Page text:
Secondary scholarship recipients listen to career advice at a workshop with NECOFA

Secondary scholarship recipients listen to career advice at a workshop with NECOFA

Our Mission 

FKSW is committed to empowering Kenyan communities to sustainably achieve access to

  • Enhanced economic empowermen
  • Quality education
  • Improved water, food, and nutrition security
  • Improved access to health care
  • Enhancement of human rights and social dignity
  • Improved management of the environment and enhanced biodiversity


Our philosophy 

Our partnership with the locally run and registered NGO, Network for Eco Farming in Africa (NECOFA) is central to our organizational philosophy. NECOFA and the communities set the agenda and project priorities and FKSW provides resources to support physical and social transformation that is driven and led by the local community. FKSW participates in the conversation and works to raise funding and awareness in the US. 

Samuel Muhunyu facilitates a meeting of the AKASE Self-Help Group, beekeepers and entrepreneurs on Kokwa Island

Samuel Muhunyu facilitates a meeting of the AKASE Self-Help Group, beekeepers and entrepreneurs on Kokwa Island


A Note About Wildlife 

 Mike Lawrence of Westminster Safaris

 Mike Lawrence of Westminster Safaris

FKSW was created in 2003, after Mike Lawrence,  the owner of Westminster Safaris, asked Gwen Meyer and John Neumeister, who had been on safari with him in 2002, to adopt a school in rural Kenya. Mike became our partner and in the early years of our organization, he planned to include wildlife conservation as a significant part of our work. Unfortunately, Mike passed away in 2006, and as our partnership with NECOFA has increased our experience with community-based organizing, our focus has shifted away from wildlife to broad commitments to the people and communities we serve. The landscapes and wild beauty of Kenya will always be a source of inspiration to us, and proudly remains part of our name and history as an organization.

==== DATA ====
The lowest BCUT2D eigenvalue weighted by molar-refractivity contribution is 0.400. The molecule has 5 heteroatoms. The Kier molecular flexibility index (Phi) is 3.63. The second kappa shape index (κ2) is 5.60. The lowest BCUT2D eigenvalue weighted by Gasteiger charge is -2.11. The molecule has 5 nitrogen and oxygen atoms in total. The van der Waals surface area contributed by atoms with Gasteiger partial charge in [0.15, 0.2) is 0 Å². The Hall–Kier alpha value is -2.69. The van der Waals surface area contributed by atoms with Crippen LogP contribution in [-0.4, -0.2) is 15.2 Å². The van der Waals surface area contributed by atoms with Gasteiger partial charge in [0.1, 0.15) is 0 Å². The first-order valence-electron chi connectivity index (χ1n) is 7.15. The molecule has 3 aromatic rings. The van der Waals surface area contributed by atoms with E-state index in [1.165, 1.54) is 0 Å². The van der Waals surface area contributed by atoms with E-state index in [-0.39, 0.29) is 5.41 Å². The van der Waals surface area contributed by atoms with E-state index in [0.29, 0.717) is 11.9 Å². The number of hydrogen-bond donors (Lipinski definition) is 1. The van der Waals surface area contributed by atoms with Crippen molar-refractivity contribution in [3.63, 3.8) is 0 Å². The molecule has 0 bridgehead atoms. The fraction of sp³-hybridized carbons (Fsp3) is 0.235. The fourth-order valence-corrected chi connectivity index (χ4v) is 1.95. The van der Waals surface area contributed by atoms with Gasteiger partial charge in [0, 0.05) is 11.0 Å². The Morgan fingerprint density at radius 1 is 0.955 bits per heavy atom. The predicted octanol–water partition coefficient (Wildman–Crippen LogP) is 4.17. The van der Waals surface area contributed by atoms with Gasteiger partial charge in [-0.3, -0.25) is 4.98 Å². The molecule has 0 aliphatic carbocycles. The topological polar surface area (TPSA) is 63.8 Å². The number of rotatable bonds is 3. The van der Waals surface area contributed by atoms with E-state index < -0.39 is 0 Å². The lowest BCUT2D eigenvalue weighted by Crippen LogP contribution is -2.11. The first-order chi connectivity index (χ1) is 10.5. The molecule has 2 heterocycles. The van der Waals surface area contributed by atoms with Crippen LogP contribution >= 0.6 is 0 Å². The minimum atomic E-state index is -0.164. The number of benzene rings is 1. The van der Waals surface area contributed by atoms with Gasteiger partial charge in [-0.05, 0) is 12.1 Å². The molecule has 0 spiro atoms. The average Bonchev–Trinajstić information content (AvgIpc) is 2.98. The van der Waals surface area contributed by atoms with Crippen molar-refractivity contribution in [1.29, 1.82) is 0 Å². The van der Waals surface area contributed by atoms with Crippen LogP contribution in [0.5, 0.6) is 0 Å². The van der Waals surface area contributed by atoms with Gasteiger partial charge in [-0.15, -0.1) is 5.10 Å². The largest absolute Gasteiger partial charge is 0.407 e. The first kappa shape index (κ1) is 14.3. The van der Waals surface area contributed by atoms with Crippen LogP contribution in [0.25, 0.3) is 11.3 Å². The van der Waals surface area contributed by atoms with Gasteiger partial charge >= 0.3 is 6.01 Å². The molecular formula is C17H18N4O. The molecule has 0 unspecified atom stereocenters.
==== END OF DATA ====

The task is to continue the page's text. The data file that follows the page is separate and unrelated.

FKSW co-founders Gwen Meyer and John Neumeister go on a safari with a cousin in Kenya, with no expectation beyond enjoying the countryside. The man who owned the safari company, Mike Lawrence, invited them to sponsor a nursery school.

They return to the US, and at Mike's request adopt three more schools, and launch the organization. 


FKSW is formally created as a non-profit to support education in 3 rural communities in Kenya. John and Gwen request donations at their wedding in July and receive $4000 in start up funds.


A follow-up trip to Kenya with Gwen's book group members deepens FKSW's connections with rural Kenyan communities, and a visit to the Il Chamus village of Longicharo at Lake Baringo launches a new nursery school building project. The community will later relocate to Kokwa Island due to local instability. The first primary school scholarships are given at Waso.

FKSW connects with a fifth community, Kachiuru,  and promises to help with a new nursery school, launching what will become one of their most active community partnerships.


In January, FKSW helps with construction of a nursery school at Kachiuru.  Primary school scholarships are given to students at Kachiuru, Endonyio Sidai, Longicharo, Waso and Aitong, launching the student scholarship program.


Tragically, after three years of work and partnership Mike passes away and leaves FKSW without a local leader. 

A connection through the Slow Food International Terra Madre conference in Torino, Italy, leads to a new partnership with Samuel Muhunyu and his non-governmental agency, NECOFA.  The collaboration begins to focus more on community-based organizing.